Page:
Signs deer are present
The size and shape of the faecal pellets varies slightly between the species of deer, but generally the black or dark brown faecal pellets are deposited in groups, and are often elongated with one more pointed end. Likewise the footprints vary, but show two pointed toes.
Stags preparing for the rut thrash shrubs and saplings, sometimes completely ringbarking young trees. Wet or dry wallows are used by both sexes, when they are shedding their winter coat or during the rut. Flattened leaf litter or short ground vegetation indicate bedding sites. Deer often make trails through the bush for travelling and feeding 1.
Where deer are feeding on pasture or winter crops, night shooting with the use of a spotlight is often effective (private land only).
If you plan a hunt, call in for a free permit and the most up-to-date conditions for your trip. If you are hunting in an area with kiwi, weka or blue ducks, leave the dog at home or get it trained to avoid these birds.
Deer fence or predator-proof fence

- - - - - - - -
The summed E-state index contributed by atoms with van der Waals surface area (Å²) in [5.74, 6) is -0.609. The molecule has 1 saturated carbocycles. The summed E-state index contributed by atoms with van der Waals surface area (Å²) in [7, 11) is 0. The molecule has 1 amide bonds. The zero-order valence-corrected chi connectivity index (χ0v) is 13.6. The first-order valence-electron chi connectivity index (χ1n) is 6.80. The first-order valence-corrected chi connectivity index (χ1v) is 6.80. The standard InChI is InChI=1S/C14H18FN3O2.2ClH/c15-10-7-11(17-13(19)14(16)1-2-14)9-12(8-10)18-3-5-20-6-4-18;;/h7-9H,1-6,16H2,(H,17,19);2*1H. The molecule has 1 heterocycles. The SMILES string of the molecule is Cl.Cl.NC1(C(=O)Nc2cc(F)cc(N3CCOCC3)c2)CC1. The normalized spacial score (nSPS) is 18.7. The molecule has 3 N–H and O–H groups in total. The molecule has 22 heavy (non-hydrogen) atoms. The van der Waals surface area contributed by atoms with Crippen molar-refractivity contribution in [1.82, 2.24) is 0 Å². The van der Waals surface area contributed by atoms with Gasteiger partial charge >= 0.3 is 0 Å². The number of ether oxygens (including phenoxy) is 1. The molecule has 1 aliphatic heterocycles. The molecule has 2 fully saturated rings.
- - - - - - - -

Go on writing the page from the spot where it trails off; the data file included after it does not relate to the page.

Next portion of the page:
Deer can be excluded from areas using deer fencing.
Monitoring your control
All operations require monitoring.
Learn more about monitoring.
Faecal Pellet Index (FPI)
This is a method for estimating the abundance of deer. It is based on counts of faecal pellets along randomly placed transects.
View the Protocol for estimating changes in the relative abundance of deer in New Zealand forests using the Faecal Pellet Index (FPI) (PDF, 800K) which explains the methods.
Northland deer sightings
If you live in Northland and see a wild deer, call DOC’s infoline and let us know.
1. Nugent, G. & Fraser, W., 2005. Red Deer. In C.M.King (Ed.): The Handbook of New Zealand Mammals, Second Edition, pp. 402-403. Oxford University Press.